A while back I was watching my youngest son play Angry Birds. It was interesting to watch because he would start a level and not really spend too much time looking at how things were set up.
He might look at what kind of birds he had to work with, but for the most part he’d just start playing. Once or twice he got lucky and freed all the birds on the first try.
Mostly he’d play several times and finally figure out how to beat the level. When he beat it, he went on to the next level. He didn’t try to get the highest score; he was more interested in completing all the levels in each of the different themes.
I would go back and play the levels he completed. My goal was to get the highest score and to get all three stars completed for the level. So I would study the layout, see what kind of birds I had to use and devise my strategy. Of course it almost always took me a few tries to pass the level (and sometimes lots of tries)!
What I realized was that it’s a lot harder to improve a score than it is to just pass the level, especially if you do a lot of collateral damage the first time you win – that first winning score is high.
It can also be frustrating (sometimes I had to put it down and come back to it later). The other thing I realized was that I probably could have approached it just like my son … just start playing.
No matter how much I studied the level before starting, I rarely got the highest score on the first try. Although I didn’t often have to change my strategy, I did have to make some adjustments to what the birds were doing ... and yes, there were a couple of cases where I had to adopt a totally different strategy.
But truth be told, I got the high scores and totally completed the level the same way he got the original win: by seeing how things worked out and making adjustments – trial and error.
So what does this have to do with Control Towers and Supply Chain Optimization? Before I get to that, there are a couple of other pieces of the puzzle for this particular “what I learned” lesson. One came from watching a TED video, “Tim Harford: Trial, error and the God complex”.
What Harford set out to show is that the common link among successful complex systems is that they all evolved through trial and error. The other came from participating in a “Human Centered Design” course that emphasized being willing to experiment; being okay with not having the “right” answer, trusting that you’ll find one. And what was the method of finding that "right" answer? You guessed it, brainstorming/collaborating and prototyping … iteratively!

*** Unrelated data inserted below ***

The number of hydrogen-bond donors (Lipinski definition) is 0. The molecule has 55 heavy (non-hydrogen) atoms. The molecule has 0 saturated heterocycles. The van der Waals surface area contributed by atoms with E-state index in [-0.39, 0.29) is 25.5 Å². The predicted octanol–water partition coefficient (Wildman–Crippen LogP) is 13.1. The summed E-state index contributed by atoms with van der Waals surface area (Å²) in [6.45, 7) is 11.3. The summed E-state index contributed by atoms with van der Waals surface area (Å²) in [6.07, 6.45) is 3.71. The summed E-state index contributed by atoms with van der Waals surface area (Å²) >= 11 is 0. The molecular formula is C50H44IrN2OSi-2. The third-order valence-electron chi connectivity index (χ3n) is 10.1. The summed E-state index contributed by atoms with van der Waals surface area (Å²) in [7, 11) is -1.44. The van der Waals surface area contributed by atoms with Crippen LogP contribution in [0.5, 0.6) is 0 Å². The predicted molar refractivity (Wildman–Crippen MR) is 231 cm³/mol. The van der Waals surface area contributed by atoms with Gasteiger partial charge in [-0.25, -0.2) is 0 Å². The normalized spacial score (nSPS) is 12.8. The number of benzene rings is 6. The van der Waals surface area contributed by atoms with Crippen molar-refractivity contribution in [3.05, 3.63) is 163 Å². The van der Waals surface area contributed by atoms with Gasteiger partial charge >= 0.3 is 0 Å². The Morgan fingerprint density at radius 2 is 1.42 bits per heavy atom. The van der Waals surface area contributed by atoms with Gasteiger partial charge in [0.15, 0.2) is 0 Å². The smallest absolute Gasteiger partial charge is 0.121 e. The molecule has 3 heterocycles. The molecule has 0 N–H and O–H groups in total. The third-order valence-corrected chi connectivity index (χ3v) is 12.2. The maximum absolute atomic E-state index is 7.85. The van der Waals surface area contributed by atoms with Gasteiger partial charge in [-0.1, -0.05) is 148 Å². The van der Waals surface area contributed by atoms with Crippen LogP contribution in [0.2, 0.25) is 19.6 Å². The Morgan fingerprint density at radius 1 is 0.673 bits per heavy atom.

The dots that were connected and what I learned from this as I thought about Control Towers and Supply Chain Optimization was:
- You need maximum visibility when you’re planning your next move – you can have what you think is a great strategy, but if you can’t see how all the pieces fit, you’re going to churn for a while.
- You may not have to totally change your strategy, but you do have to be flexible enough to make adjustments to how you configure and execute your supply chain.
- It’s hard to improve your supply chain performance if you are starting off with a decent score but the faster and more agile you can be at adapting your supply chain, the better chance you have of maintaining and improving its performance, even when there are disruptions.
- Supply chains are continuing to get more complex with more players that need to collaborate, and if the success of complex systems inevitably comes down to trial and error, then you need a way to speed up the trial and error process to become a lot more successful a lot sooner (“Knowing Sooner, Acting Faster”).
No matter how well you’ve blueprinted your processes (“studied the level”), you’re probably not going to totally hit the mark (“get the highest score with all three stars”) on the first try. So it’s important to stay flexible and ready to adjust, remembering that when you’re trying to be optimal (get the ‘high’ score), it will probably be less frustrating if you follow the example of a child: Just try a bunch of stuff and see what happens, knowing that’s how most successful complex systems come about anyway. Undoubtedly I’m biased, but this all confirmed for me that RapidResponse is ideal in terms of giving you the ability to see your supply chain end-to-end, collaborate with the various players and perform a slew of what-if scenarios to determine in real-time what the impact of adjustments would be. Oh, the other thing I learned … Angry Birds, like supply chain improvement can be addictive!